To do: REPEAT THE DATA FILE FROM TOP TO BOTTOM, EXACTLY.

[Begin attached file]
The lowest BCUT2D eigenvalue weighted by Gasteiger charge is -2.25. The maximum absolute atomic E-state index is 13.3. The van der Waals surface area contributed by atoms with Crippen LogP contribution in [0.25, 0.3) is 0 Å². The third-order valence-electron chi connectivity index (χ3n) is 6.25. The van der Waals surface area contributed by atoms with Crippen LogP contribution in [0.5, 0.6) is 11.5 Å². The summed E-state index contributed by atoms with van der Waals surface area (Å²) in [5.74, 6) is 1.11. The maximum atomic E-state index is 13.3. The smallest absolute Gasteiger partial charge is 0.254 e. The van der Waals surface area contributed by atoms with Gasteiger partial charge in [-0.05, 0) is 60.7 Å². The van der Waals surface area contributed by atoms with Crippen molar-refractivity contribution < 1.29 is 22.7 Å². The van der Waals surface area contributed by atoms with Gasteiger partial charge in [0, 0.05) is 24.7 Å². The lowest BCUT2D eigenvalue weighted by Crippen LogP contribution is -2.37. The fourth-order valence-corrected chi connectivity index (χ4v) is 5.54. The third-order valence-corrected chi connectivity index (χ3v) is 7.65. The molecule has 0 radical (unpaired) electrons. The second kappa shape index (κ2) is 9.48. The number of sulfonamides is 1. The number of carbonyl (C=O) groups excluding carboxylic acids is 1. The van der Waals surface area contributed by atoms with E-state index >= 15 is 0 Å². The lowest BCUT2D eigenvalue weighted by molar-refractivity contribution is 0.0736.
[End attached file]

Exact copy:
The lowest BCUT2D eigenvalue weighted by Gasteiger charge is -2.25. The maximum absolute atomic E-state index is 13.3. The van der Waals surface area contributed by atoms with Crippen LogP contribution in [0.25, 0.3) is 0 Å². The third-order valence-electron chi connectivity index (χ3n) is 6.25. The van der Waals surface area contributed by atoms with Crippen LogP contribution in [0.5, 0.6) is 11.5 Å². The summed E-state index contributed by atoms with van der Waals surface area (Å²) in [5.74, 6) is 1.11. The maximum atomic E-state index is 13.3. The smallest absolute Gasteiger partial charge is 0.254 e. The van der Waals surface area contributed by atoms with Gasteiger partial charge in [-0.05, 0) is 60.7 Å². The van der Waals surface area contributed by atoms with Crippen molar-refractivity contribution < 1.29 is 22.7 Å². The van der Waals surface area contributed by atoms with Gasteiger partial charge in [0, 0.05) is 24.7 Å². The lowest BCUT2D eigenvalue weighted by Crippen LogP contribution is -2.37. The fourth-order valence-corrected chi connectivity index (χ4v) is 5.54. The third-order valence-corrected chi connectivity index (χ3v) is 7.65. The molecule has 0 radical (unpaired) electrons. The second kappa shape index (κ2) is 9.48. The number of sulfonamides is 1. The number of carbonyl (C=O) groups excluding carboxylic acids is 1. The van der Waals surface area contributed by atoms with E-state index >= 15 is 0 Å². The lowest BCUT2D eigenvalue weighted by molar-refractivity contribution is 0.0736.